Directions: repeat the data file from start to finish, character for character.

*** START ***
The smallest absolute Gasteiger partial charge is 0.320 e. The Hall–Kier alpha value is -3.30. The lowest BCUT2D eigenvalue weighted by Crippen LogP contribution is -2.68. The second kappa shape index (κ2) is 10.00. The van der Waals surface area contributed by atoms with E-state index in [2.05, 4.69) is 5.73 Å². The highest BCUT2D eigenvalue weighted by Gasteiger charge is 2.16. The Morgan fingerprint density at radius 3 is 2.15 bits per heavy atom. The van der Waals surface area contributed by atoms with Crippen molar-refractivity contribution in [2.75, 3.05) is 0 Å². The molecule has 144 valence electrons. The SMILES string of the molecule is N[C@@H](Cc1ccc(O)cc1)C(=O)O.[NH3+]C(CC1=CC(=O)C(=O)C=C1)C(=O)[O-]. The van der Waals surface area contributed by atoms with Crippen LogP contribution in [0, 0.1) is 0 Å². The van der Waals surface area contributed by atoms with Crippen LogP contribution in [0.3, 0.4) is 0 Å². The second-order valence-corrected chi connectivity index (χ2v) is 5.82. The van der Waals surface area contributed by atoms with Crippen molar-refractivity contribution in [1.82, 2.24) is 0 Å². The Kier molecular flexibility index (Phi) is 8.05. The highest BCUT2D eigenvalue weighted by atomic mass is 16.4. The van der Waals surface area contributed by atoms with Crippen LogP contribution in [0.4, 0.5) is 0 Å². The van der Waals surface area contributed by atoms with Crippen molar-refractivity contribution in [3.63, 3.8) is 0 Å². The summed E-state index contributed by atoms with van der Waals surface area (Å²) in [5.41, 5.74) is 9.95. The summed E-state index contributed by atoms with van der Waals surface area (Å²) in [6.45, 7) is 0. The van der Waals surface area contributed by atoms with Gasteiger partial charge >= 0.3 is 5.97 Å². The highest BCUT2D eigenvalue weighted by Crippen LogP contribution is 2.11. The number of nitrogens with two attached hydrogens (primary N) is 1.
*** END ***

The smallest absolute Gasteiger partial charge is 0.320 e. The Hall–Kier alpha value is -3.30. The lowest BCUT2D eigenvalue weighted by Crippen LogP contribution is -2.68. The second kappa shape index (κ2) is 10.00. The van der Waals surface area contributed by atoms with E-state index in [2.05, 4.69) is 5.73 Å². The highest BCUT2D eigenvalue weighted by Gasteiger charge is 2.16. The Morgan fingerprint density at radius 3 is 2.15 bits per heavy atom. The van der Waals surface area contributed by atoms with Crippen molar-refractivity contribution in [2.75, 3.05) is 0 Å². The molecule has 144 valence electrons. The SMILES string of the molecule is N[C@@H](Cc1ccc(O)cc1)C(=O)O.[NH3+]C(CC1=CC(=O)C(=O)C=C1)C(=O)[O-]. The van der Waals surface area contributed by atoms with Crippen LogP contribution in [0, 0.1) is 0 Å². The van der Waals surface area contributed by atoms with Crippen LogP contribution in [0.3, 0.4) is 0 Å². The second-order valence-corrected chi connectivity index (χ2v) is 5.82. The van der Waals surface area contributed by atoms with Crippen molar-refractivity contribution in [1.82, 2.24) is 0 Å². The Kier molecular flexibility index (Phi) is 8.05. The highest BCUT2D eigenvalue weighted by atomic mass is 16.4. The van der Waals surface area contributed by atoms with Crippen LogP contribution in [0.4, 0.5) is 0 Å². The van der Waals surface area contributed by atoms with Crippen molar-refractivity contribution in [3.63, 3.8) is 0 Å². The summed E-state index contributed by atoms with van der Waals surface area (Å²) in [5.41, 5.74) is 9.95. The summed E-state index contributed by atoms with van der Waals surface area (Å²) in [6.45, 7) is 0. The van der Waals surface area contributed by atoms with Gasteiger partial charge >= 0.3 is 5.97 Å². The highest BCUT2D eigenvalue weighted by Crippen LogP contribution is 2.11. The number of nitrogens with two attached hydrogens (primary N) is 1.